A simple tuneup and a safety check can keep gas grill from breaking down

DO IT YOURSELF

July 18, 1992|By Gene Austin | Gene Austin,Knight-Ridder News Service

A gas grill is basically a simple device, but grills can and do get balky and fail to perform properly, usually at the worst times.

A breakdown is much less likely if a grill is periodically given a simple tuneup and a safety check.

A typical grill consists of a storage tank for liquid propane, or LP, (bottled) gas; a valve to start and halt gas flow; a tube to deliver the gas to the burners, and an igniter to start the fires. Most LP grills are portable and have wheels.

Some stationary grills use natural gas for fuel and don't have a storage tank, but the rest of the mechanism is similar to that of portable grills.

A tuneup for a grill simply ensures that all parts are clean, safe and in good working order. The owner's manual for the grill should be used for reference during any tuneup, and checked for specific directions for such procedures as removing or reattaching a fuel tank, burner or supply line. Most manuals also contain instructions for obtaining replacement parts.

Never use a grill that appears to have a dangerous defect, such as a leak, badly rusted tank or cracked supply line, until the defect has been corrected.

Checking the fuel tank and supply line is a good first step in a tuneup. Examine the tank and its seams for signs of deterioration, and check all fittings to make sure they are tightly connected. Wipe the supply line with a damp cloth, and look for cracks or other damage.

If a grill has not had a leak test for some time, test it. This is especially important for portable grills that have been moved frequently, since moving the grill can loosen fittings.

To check for leaks, brush a 50-50 solution of liquid detergent and water on all fittings and connections at the tank, on the weld around the center of the tank, and on the valve at the burner end of the fuel line. Always check for leaks when a new or newly refilled fuel tank is installed.

Bubbles in the soap film indicate a leak. Most leaks can be halted by tightening fittings.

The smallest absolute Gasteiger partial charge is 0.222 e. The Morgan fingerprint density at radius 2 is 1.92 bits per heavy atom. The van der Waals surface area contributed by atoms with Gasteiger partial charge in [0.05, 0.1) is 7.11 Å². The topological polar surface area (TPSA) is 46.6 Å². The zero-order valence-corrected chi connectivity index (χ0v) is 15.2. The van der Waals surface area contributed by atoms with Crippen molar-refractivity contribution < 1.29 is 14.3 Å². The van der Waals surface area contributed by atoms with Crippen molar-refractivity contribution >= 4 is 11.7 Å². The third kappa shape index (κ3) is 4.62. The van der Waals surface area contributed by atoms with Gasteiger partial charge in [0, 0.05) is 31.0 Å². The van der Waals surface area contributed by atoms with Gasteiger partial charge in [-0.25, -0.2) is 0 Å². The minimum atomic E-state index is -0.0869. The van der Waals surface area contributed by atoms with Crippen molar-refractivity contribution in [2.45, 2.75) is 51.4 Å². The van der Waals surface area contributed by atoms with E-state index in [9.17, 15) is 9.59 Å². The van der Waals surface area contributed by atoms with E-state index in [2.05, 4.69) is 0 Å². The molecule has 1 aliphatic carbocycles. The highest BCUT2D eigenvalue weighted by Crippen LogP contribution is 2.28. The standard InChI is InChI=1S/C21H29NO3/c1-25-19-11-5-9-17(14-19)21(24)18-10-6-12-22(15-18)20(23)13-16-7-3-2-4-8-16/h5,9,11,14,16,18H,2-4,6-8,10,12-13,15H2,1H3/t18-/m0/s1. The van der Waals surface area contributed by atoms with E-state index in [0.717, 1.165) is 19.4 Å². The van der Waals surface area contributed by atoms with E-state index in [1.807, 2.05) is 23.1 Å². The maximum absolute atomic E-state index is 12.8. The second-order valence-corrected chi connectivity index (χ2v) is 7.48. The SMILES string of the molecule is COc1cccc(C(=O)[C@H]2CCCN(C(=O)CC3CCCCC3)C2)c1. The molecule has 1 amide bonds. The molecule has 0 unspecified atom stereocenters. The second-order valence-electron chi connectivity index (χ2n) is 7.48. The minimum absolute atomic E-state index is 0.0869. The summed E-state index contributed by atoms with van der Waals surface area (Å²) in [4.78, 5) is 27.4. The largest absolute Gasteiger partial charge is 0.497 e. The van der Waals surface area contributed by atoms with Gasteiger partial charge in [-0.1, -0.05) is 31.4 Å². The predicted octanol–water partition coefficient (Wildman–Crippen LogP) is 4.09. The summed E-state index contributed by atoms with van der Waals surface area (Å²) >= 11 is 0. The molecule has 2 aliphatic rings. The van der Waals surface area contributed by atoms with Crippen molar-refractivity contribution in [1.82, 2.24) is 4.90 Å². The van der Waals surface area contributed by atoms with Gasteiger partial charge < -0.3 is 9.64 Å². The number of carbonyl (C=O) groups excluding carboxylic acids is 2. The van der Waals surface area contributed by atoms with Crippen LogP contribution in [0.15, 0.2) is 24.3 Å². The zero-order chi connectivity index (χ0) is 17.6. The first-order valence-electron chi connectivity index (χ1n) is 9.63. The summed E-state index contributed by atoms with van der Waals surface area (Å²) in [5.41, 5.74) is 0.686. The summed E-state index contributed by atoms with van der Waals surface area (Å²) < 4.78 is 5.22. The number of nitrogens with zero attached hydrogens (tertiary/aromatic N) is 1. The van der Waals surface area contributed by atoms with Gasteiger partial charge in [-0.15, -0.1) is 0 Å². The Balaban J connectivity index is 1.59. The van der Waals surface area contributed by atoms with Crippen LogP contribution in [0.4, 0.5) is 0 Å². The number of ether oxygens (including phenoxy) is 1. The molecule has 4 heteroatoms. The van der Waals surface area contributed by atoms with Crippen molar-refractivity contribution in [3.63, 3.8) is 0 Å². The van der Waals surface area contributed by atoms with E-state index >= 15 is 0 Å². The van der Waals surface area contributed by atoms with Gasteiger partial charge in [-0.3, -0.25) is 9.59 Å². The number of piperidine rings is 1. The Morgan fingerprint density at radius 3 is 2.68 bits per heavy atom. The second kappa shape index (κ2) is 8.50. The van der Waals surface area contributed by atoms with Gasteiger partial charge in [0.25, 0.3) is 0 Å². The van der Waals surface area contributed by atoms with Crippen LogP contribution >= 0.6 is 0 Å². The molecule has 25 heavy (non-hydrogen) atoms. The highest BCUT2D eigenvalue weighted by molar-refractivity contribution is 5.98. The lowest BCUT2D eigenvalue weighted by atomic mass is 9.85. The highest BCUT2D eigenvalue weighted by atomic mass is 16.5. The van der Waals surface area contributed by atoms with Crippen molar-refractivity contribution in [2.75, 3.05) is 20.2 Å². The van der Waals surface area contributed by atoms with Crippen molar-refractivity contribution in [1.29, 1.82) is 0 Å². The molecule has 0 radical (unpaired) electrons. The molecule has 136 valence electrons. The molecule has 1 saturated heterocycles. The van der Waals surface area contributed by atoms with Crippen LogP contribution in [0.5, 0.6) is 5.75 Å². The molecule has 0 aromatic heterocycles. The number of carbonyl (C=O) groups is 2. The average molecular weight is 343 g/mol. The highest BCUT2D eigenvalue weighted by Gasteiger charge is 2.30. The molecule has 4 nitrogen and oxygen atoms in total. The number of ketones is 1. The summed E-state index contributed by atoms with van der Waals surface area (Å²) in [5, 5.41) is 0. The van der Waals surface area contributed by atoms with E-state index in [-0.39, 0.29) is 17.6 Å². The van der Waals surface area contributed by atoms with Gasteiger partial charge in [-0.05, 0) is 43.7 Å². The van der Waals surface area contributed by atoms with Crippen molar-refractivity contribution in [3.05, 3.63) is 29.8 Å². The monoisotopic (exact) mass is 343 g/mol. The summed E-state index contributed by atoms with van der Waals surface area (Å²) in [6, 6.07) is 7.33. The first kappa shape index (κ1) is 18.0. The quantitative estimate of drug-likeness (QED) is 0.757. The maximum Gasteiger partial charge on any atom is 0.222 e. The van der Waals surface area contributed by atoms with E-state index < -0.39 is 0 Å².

When the fuel system checks out, the cooking grids and briquettes should be checked and cleaned if necessary. Greasy briquettes can be cleaned by turning the greasy side down (do this when the grills are cold, of course). The next cookout will burn off the grease.

If the grids and interior of the grill are greasy, they can also be cleaned by burning off. The grill should be watched closely during this operation, and should be well away from any flammable material.

To burn off, light the grill, and keep control knobs on the preheat setting. Close the grill, and allow it to burn for 15 minutes. Open the grill carefully, keeping alert for a flare-up, and continue burning with the lid open until the flame is normal.

Most manufacturers recommend a more thorough cleaning of a grill at least once a year, with removal and washing of grids and heat-distribution plates. (Heat-distribution plates are used in grills that don't have briquettes.) Cleaning methods vary, depending on the type of grids or plates, so consult the owner's manual for specific directions.

A tuneup should include checking and cleaning the burner anventuri tubes. The venturis, or metal tubes attached to the underside of the burner, sometimes become clogged by spider webs or other debris. Clogged venturis can cause poor ignition, no ignition, or a dangerous flashback.

Study the position of the burner and any attached parts, such as the igniter, before removing it. Often it is necessary to remove only a single screw to free a burner.

Carefully lift out the burner and clean the venturis with a special brush or a small rag tied to the end of a piece of stiff wire. Also clean the burner with a soft brush or cloth, and open any clogged gas holes with a piece of wire.

Clean the electrode -- a small ceramic tube in a bracket that is often attached to the burner -- and its wire with a soft, soapy cloth. Check for tight connections, and examine the electrode for cracks. Igniters sometimes fail to work because they are improperly positioned in the bracket; check the manual for instructions if there is igniter failure.

Before replacing the burner, clean the gas outlets in the valve at the burner end of the fuel line. The venturis fit over the outlets when the burner is in correct position.

Readers' questions and comments should be sent to Gene Austin, c/o The Features Department, The Baltimore Sun, Box 8263, Philadelphia, Pa. 19101.

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